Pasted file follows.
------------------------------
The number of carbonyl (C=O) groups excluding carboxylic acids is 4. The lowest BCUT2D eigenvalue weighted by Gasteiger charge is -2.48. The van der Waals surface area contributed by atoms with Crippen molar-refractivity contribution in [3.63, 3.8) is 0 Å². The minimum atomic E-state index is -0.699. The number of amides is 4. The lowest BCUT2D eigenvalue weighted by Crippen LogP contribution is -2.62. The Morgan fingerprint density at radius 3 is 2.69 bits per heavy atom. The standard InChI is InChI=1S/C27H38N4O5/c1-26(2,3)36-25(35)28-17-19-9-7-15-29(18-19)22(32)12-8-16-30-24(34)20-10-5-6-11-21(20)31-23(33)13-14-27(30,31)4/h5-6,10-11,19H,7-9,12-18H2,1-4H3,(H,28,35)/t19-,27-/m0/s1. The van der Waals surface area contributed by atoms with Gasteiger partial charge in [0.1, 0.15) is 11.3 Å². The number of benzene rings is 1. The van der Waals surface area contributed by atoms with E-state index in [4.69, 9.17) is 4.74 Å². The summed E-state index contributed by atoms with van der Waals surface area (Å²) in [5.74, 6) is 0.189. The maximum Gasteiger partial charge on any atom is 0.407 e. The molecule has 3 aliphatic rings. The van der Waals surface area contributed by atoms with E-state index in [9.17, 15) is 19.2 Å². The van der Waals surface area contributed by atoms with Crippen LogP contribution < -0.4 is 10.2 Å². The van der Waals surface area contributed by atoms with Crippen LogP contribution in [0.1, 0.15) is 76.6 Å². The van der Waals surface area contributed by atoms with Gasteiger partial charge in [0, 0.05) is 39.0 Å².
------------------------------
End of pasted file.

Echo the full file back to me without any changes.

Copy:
The number of carbonyl (C=O) groups excluding carboxylic acids is 4. The lowest BCUT2D eigenvalue weighted by Gasteiger charge is -2.48. The van der Waals surface area contributed by atoms with Crippen molar-refractivity contribution in [3.63, 3.8) is 0 Å². The minimum atomic E-state index is -0.699. The number of amides is 4. The lowest BCUT2D eigenvalue weighted by Crippen LogP contribution is -2.62. The Morgan fingerprint density at radius 3 is 2.69 bits per heavy atom. The standard InChI is InChI=1S/C27H38N4O5/c1-26(2,3)36-25(35)28-17-19-9-7-15-29(18-19)22(32)12-8-16-30-24(34)20-10-5-6-11-21(20)31-23(33)13-14-27(30,31)4/h5-6,10-11,19H,7-9,12-18H2,1-4H3,(H,28,35)/t19-,27-/m0/s1. The van der Waals surface area contributed by atoms with Gasteiger partial charge in [0.1, 0.15) is 11.3 Å². The number of benzene rings is 1. The van der Waals surface area contributed by atoms with E-state index in [4.69, 9.17) is 4.74 Å². The summed E-state index contributed by atoms with van der Waals surface area (Å²) in [5.74, 6) is 0.189. The maximum Gasteiger partial charge on any atom is 0.407 e. The molecule has 3 aliphatic rings. The van der Waals surface area contributed by atoms with E-state index in [9.17, 15) is 19.2 Å². The van der Waals surface area contributed by atoms with Crippen LogP contribution < -0.4 is 10.2 Å². The van der Waals surface area contributed by atoms with Crippen LogP contribution in [0.1, 0.15) is 76.6 Å². The van der Waals surface area contributed by atoms with Gasteiger partial charge in [0, 0.05) is 39.0 Å².